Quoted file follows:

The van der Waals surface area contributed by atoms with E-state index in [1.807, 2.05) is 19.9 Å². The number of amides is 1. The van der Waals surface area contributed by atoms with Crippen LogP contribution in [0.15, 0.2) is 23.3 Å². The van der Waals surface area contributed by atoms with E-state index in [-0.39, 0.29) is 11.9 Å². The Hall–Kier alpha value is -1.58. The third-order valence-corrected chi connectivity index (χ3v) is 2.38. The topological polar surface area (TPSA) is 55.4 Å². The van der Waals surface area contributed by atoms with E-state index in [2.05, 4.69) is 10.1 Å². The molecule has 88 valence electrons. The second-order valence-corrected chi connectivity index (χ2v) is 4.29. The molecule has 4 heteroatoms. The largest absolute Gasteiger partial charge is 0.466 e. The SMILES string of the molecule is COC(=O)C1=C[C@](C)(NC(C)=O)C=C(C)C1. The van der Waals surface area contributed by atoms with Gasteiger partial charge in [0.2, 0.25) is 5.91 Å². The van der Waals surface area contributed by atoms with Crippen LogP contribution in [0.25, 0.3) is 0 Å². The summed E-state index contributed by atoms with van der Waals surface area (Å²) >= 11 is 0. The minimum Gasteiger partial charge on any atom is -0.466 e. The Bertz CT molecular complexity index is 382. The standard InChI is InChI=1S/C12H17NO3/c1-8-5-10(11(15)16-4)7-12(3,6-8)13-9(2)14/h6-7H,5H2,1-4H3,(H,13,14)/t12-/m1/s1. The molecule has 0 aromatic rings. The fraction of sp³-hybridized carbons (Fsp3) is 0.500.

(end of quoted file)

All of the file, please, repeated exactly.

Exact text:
The van der Waals surface area contributed by atoms with E-state index in [1.807, 2.05) is 19.9 Å². The number of amides is 1. The van der Waals surface area contributed by atoms with Crippen LogP contribution in [0.15, 0.2) is 23.3 Å². The van der Waals surface area contributed by atoms with E-state index in [-0.39, 0.29) is 11.9 Å². The Hall–Kier alpha value is -1.58. The third-order valence-corrected chi connectivity index (χ3v) is 2.38. The topological polar surface area (TPSA) is 55.4 Å². The van der Waals surface area contributed by atoms with E-state index in [2.05, 4.69) is 10.1 Å². The molecule has 88 valence electrons. The second-order valence-corrected chi connectivity index (χ2v) is 4.29. The molecule has 4 heteroatoms. The largest absolute Gasteiger partial charge is 0.466 e. The SMILES string of the molecule is COC(=O)C1=C[C@](C)(NC(C)=O)C=C(C)C1. The van der Waals surface area contributed by atoms with Gasteiger partial charge in [0.2, 0.25) is 5.91 Å². The van der Waals surface area contributed by atoms with Crippen LogP contribution in [0.25, 0.3) is 0 Å². The summed E-state index contributed by atoms with van der Waals surface area (Å²) >= 11 is 0. The minimum Gasteiger partial charge on any atom is -0.466 e. The Bertz CT molecular complexity index is 382. The standard InChI is InChI=1S/C12H17NO3/c1-8-5-10(11(15)16-4)7-12(3,6-8)13-9(2)14/h6-7H,5H2,1-4H3,(H,13,14)/t12-/m1/s1. The molecule has 0 aromatic rings. The fraction of sp³-hybridized carbons (Fsp3) is 0.500.